When I work from home, I take care of marking scripts and exercises. At the moment I’m writing a couple of publications about my research, so a lot of time goes into that.
Some days I tutor A-levels and GCSE students in chemistry, physics and maths, so I get to improve my teaching skills even more.
Finally I’m looking for a job as a postdoctoral researcher and trying to get money to spend on my research, which involves a great deal of reading and application writing.
What I'd do with the money
Create a chemistry computer game
Experiments are one of the funniest part of science and the best way to learn boring theory.
Sometimes though, schools don’t have the resources and the time to involve the students in many experimental activities and sometimes experiments are just too dangerous to be performed in a regular science lab.
What if students could preform the experiments on their computers at school or at home while revising?
I use chemistry focused softwares for my work everyday, I know of many websites with tools for laboratory simulation, but they are mainly aimed to undergraduate chemistry students.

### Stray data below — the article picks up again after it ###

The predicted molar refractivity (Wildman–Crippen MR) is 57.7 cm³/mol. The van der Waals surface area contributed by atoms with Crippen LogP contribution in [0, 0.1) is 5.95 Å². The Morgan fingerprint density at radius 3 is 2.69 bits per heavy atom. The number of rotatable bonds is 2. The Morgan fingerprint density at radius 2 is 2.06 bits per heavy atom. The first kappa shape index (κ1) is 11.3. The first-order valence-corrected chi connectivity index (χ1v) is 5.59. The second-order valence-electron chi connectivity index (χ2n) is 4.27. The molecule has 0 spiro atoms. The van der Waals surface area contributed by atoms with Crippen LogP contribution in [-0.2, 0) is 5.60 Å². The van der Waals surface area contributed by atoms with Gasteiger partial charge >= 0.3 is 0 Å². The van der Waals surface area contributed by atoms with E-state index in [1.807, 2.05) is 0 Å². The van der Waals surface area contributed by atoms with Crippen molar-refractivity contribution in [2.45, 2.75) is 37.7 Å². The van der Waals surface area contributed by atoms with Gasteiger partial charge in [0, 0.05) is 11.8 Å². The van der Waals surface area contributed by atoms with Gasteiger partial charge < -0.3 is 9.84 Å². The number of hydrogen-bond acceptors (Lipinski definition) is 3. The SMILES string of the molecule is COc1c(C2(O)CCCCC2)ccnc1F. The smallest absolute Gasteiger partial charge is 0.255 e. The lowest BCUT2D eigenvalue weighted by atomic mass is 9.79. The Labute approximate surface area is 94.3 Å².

My idea is creating an entertaining simulated laboratory with experiments directly connected with the syllabus of secondary school. All the activities would join practical and theoretical aspects in the same screen, helping both the students to understand and the teachers to explain. I also plan to add a “Fun with chemistry” section where students will find cool and safe experiments they could try at home with everyday tools and substances.
This way I hope to convince students that chemistry is not as boring as it seems!
The money would help me to get the programming tools necessary to develop the game and hopefully to present my material to schools. Ideally I would like to involve some schools in the development process, to test the game and receive feedback to improve it.
How would you describe yourself in 3 words?
Funny, shy, curious.
What's the best thing you've done in your career?
I got really good results and it allowed me to go on conferences around the world
What or who inspired you to follow your career?
I guess during school I always had good science teachers that made me like the subject
Were you ever in trouble at school?
During a school trip, we had a party at night and it got out of hand. We weren’t allowed to go on a school trip the following year.
If you weren't a scientist, what would you be?
an electronic engineer
Who is your favourite singer or band?
I like sooo many bands. Let’s say The Beatles, because I’ve been listening to their music forever
What's your favourite food?
What is the most fun thing you've done?
Holiday trips with my friends
If you had 3 wishes for yourself what would they be? - be honest!
Have enough money to enjoy life, good health for everyone forever, be successful in my job
Tell us a joke.
Why can’t you trust atoms? Because they make up everything